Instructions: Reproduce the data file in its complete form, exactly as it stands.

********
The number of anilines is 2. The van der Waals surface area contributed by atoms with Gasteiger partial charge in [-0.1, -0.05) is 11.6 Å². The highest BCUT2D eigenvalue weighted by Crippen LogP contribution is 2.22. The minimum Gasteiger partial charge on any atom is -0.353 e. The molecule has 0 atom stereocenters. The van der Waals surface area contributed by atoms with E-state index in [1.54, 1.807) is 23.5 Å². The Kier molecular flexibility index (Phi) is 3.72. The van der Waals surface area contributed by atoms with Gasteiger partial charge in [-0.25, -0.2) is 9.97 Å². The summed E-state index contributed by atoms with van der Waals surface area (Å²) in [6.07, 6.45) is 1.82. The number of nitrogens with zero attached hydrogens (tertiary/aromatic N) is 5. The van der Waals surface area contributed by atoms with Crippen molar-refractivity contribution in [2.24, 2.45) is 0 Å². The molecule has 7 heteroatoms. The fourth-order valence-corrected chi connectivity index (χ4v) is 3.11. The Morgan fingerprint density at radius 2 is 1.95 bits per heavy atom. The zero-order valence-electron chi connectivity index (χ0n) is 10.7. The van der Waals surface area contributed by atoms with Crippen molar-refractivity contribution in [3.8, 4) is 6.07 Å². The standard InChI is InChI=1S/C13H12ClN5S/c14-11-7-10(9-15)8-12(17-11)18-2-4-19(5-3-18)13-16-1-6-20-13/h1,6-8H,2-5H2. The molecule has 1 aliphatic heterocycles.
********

The number of anilines is 2. The van der Waals surface area contributed by atoms with Gasteiger partial charge in [-0.1, -0.05) is 11.6 Å². The highest BCUT2D eigenvalue weighted by Crippen LogP contribution is 2.22. The minimum Gasteiger partial charge on any atom is -0.353 e. The molecule has 0 atom stereocenters. The van der Waals surface area contributed by atoms with E-state index in [1.54, 1.807) is 23.5 Å². The Kier molecular flexibility index (Phi) is 3.72. The van der Waals surface area contributed by atoms with Gasteiger partial charge in [-0.25, -0.2) is 9.97 Å². The summed E-state index contributed by atoms with van der Waals surface area (Å²) in [6.07, 6.45) is 1.82. The number of nitrogens with zero attached hydrogens (tertiary/aromatic N) is 5. The van der Waals surface area contributed by atoms with Crippen molar-refractivity contribution in [2.24, 2.45) is 0 Å². The molecule has 7 heteroatoms. The fourth-order valence-corrected chi connectivity index (χ4v) is 3.11. The Morgan fingerprint density at radius 2 is 1.95 bits per heavy atom. The zero-order valence-electron chi connectivity index (χ0n) is 10.7. The van der Waals surface area contributed by atoms with Crippen molar-refractivity contribution in [3.8, 4) is 6.07 Å². The standard InChI is InChI=1S/C13H12ClN5S/c14-11-7-10(9-15)8-12(17-11)18-2-4-19(5-3-18)13-16-1-6-20-13/h1,6-8H,2-5H2. The molecule has 1 aliphatic heterocycles.